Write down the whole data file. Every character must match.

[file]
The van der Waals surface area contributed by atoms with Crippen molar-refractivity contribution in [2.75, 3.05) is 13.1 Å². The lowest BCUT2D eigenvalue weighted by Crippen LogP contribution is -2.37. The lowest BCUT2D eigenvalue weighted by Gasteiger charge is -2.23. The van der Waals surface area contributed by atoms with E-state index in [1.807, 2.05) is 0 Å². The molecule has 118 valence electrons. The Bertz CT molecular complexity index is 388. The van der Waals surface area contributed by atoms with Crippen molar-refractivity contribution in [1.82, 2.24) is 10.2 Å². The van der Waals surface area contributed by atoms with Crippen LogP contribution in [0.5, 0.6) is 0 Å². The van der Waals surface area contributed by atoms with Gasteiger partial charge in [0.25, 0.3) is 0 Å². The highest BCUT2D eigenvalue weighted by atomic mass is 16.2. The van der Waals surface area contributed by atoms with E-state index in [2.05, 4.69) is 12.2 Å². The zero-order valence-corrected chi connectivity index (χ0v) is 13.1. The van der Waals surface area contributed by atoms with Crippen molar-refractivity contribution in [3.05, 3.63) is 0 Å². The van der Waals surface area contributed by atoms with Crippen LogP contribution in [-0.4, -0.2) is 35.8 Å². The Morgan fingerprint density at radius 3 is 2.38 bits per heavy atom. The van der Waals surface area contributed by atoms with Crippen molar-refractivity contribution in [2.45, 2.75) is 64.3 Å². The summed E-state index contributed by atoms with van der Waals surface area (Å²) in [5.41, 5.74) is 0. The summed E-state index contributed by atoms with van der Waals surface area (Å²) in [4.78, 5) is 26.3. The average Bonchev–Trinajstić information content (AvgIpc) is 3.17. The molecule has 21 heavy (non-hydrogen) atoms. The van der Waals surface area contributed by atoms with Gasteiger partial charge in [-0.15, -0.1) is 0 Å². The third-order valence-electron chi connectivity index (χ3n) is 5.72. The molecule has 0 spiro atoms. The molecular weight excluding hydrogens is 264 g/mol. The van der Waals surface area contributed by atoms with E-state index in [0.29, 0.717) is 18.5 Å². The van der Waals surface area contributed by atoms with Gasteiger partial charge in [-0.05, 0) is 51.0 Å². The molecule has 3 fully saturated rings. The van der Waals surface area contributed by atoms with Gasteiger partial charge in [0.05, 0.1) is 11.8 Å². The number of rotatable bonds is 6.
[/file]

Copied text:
The van der Waals surface area contributed by atoms with Crippen molar-refractivity contribution in [2.75, 3.05) is 13.1 Å². The lowest BCUT2D eigenvalue weighted by Crippen LogP contribution is -2.37. The lowest BCUT2D eigenvalue weighted by Gasteiger charge is -2.23. The van der Waals surface area contributed by atoms with E-state index in [1.807, 2.05) is 0 Å². The molecule has 118 valence electrons. The Bertz CT molecular complexity index is 388. The van der Waals surface area contributed by atoms with Crippen molar-refractivity contribution in [1.82, 2.24) is 10.2 Å². The van der Waals surface area contributed by atoms with Crippen LogP contribution in [0.5, 0.6) is 0 Å². The van der Waals surface area contributed by atoms with Gasteiger partial charge in [0.25, 0.3) is 0 Å². The highest BCUT2D eigenvalue weighted by atomic mass is 16.2. The van der Waals surface area contributed by atoms with E-state index in [2.05, 4.69) is 12.2 Å². The zero-order valence-corrected chi connectivity index (χ0v) is 13.1. The van der Waals surface area contributed by atoms with Crippen molar-refractivity contribution in [3.05, 3.63) is 0 Å². The van der Waals surface area contributed by atoms with Crippen LogP contribution in [-0.4, -0.2) is 35.8 Å². The Morgan fingerprint density at radius 3 is 2.38 bits per heavy atom. The van der Waals surface area contributed by atoms with Crippen molar-refractivity contribution in [2.45, 2.75) is 64.3 Å². The summed E-state index contributed by atoms with van der Waals surface area (Å²) in [5.41, 5.74) is 0. The summed E-state index contributed by atoms with van der Waals surface area (Å²) in [4.78, 5) is 26.3. The average Bonchev–Trinajstić information content (AvgIpc) is 3.17. The molecule has 21 heavy (non-hydrogen) atoms. The van der Waals surface area contributed by atoms with Gasteiger partial charge in [-0.15, -0.1) is 0 Å². The third-order valence-electron chi connectivity index (χ3n) is 5.72. The molecule has 0 spiro atoms. The molecular weight excluding hydrogens is 264 g/mol. The van der Waals surface area contributed by atoms with E-state index in [0.29, 0.717) is 18.5 Å². The van der Waals surface area contributed by atoms with Gasteiger partial charge in [-0.05, 0) is 51.0 Å². The molecule has 3 fully saturated rings. The van der Waals surface area contributed by atoms with Gasteiger partial charge in [0.05, 0.1) is 11.8 Å². The number of rotatable bonds is 6.